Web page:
Pessimistic Bias: Crime Edition
By Bryan Caplan
In chapter 4 of Selfish Reasons to Have More Kids, I try to help parents overcome their pessimistic bias. Kids over the age of 1 have long been the safest people in our society, we’re all much safer than we used to be, and kids’ safety rose especially quickly. This is easy to demonstrate for mortality. But other measures of safety also show sharp improvement. In 2008, for example, violent crime hit its lowest measured level in the 37-year history of the National Crime Victimization Survey.
That’s reality. What about perceptions? Gallup has been asking people “Is there more crime in the U.S. than there was a year ago, or less?” for twenty years. People are almost always more likely to say “more” than “less,” but in recent years the paranoia is off the charts. More than 2 out of 3 Americans have been falsely saying “more” since late 2005; the latest rate of more-saying is 74%.
Also striking: There is a huge difference between the perceived severity of crime in “the area where you live” versus “the United States.” 50-60% say the local problem is “not too serious” or “not serious at all”; only 2-5% say the same for the country as a whole. Since the country as a whole is just of bunch of localities, it’s safe to say that there’s a contradiction. And since they observe their localities first hand, but only experience the nation on t.v., it’s safe to say that local perceptions are more reliable. (Still, I should point out even at the local level, more people see crime getting worse).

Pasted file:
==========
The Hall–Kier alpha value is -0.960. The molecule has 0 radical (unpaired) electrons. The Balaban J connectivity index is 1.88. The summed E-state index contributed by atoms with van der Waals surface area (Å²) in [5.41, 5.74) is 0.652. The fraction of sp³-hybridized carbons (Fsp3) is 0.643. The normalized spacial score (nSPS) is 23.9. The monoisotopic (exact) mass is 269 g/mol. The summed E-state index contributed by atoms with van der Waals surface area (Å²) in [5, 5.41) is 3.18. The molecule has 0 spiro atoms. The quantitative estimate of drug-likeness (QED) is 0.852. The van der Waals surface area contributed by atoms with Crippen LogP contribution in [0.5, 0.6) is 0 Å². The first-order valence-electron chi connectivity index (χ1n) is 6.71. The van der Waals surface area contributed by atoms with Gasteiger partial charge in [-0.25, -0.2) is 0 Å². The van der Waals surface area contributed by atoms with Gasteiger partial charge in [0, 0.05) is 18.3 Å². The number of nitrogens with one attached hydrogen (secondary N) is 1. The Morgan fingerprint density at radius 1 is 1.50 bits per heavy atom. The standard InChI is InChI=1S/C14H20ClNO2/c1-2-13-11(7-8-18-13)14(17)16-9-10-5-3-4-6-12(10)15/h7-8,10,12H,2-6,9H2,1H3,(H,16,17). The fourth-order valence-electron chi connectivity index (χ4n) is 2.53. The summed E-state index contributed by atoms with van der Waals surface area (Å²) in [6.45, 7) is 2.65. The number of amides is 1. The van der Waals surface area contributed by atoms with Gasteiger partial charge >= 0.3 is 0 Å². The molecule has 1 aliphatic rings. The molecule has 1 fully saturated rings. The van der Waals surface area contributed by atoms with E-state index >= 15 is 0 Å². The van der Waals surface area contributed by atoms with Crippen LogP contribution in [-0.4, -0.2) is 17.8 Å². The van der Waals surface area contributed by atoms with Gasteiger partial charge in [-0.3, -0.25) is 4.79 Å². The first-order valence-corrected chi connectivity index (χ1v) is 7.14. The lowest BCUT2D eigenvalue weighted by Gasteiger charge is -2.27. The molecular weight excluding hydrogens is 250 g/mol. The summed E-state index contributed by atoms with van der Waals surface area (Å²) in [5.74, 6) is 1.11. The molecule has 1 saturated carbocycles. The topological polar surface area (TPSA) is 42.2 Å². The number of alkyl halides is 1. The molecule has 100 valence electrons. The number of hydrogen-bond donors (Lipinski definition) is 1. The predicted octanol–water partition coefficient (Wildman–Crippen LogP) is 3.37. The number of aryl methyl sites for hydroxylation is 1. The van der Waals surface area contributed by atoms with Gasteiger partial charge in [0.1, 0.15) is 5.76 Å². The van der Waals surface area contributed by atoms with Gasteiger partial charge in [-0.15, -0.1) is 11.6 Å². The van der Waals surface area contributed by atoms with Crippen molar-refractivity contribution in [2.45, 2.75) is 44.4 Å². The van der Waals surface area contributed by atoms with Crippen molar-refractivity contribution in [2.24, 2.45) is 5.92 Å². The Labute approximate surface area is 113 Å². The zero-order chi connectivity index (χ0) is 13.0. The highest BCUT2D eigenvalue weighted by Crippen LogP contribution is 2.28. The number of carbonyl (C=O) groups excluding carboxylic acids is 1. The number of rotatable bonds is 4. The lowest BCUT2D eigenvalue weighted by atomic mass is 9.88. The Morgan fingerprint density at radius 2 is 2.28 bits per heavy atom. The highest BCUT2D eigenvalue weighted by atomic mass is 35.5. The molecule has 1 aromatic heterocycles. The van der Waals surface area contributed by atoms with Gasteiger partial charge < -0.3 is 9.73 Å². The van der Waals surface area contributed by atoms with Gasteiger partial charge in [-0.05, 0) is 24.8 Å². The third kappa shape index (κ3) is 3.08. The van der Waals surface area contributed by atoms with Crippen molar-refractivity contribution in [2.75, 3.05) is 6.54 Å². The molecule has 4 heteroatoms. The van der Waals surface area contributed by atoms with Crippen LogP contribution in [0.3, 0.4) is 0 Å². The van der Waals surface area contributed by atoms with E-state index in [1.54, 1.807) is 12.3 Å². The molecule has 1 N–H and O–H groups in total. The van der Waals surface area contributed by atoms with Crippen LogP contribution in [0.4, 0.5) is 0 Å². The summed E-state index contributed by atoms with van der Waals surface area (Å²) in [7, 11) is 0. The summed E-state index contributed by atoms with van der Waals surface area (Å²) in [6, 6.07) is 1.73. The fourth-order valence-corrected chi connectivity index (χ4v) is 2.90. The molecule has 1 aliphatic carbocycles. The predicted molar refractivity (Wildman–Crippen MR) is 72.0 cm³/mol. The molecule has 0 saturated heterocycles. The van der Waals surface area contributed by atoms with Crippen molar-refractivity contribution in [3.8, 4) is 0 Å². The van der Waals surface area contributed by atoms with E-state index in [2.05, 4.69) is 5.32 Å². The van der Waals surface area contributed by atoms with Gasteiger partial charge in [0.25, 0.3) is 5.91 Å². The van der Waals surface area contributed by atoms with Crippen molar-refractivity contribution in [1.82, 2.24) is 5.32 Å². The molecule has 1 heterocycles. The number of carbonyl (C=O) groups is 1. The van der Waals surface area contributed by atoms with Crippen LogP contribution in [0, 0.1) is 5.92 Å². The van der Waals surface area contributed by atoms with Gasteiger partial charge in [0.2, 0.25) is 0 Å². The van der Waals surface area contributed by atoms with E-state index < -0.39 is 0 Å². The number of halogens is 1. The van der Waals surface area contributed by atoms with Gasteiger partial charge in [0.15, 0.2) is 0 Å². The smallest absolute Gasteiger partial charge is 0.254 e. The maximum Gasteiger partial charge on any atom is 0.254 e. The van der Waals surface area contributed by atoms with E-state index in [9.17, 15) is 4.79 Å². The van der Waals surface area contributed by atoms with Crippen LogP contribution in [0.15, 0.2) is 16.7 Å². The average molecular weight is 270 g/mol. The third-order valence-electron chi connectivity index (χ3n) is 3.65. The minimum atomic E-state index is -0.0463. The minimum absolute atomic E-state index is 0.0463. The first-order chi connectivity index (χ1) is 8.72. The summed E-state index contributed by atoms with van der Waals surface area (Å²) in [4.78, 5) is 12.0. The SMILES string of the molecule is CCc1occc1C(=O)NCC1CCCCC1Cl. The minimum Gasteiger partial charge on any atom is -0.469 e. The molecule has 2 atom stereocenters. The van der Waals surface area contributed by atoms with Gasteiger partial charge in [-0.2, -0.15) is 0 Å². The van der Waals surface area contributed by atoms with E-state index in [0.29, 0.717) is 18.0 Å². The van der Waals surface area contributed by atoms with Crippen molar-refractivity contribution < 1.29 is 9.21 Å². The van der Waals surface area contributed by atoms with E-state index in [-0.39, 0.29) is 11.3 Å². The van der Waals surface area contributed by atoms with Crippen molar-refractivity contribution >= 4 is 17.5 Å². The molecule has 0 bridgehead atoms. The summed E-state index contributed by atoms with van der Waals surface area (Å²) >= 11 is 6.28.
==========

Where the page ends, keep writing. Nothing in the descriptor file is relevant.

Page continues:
All this is broadly consistent with a story I’ve been telling for years. But I have to admit that I feel like I’m missing something. Suppose you grant my general thesis about pessimistic bias. As long as parents correctly perceive that their local areas are safe, why would national news make them fear for their children?
HT: Justin Longo via Radley Balko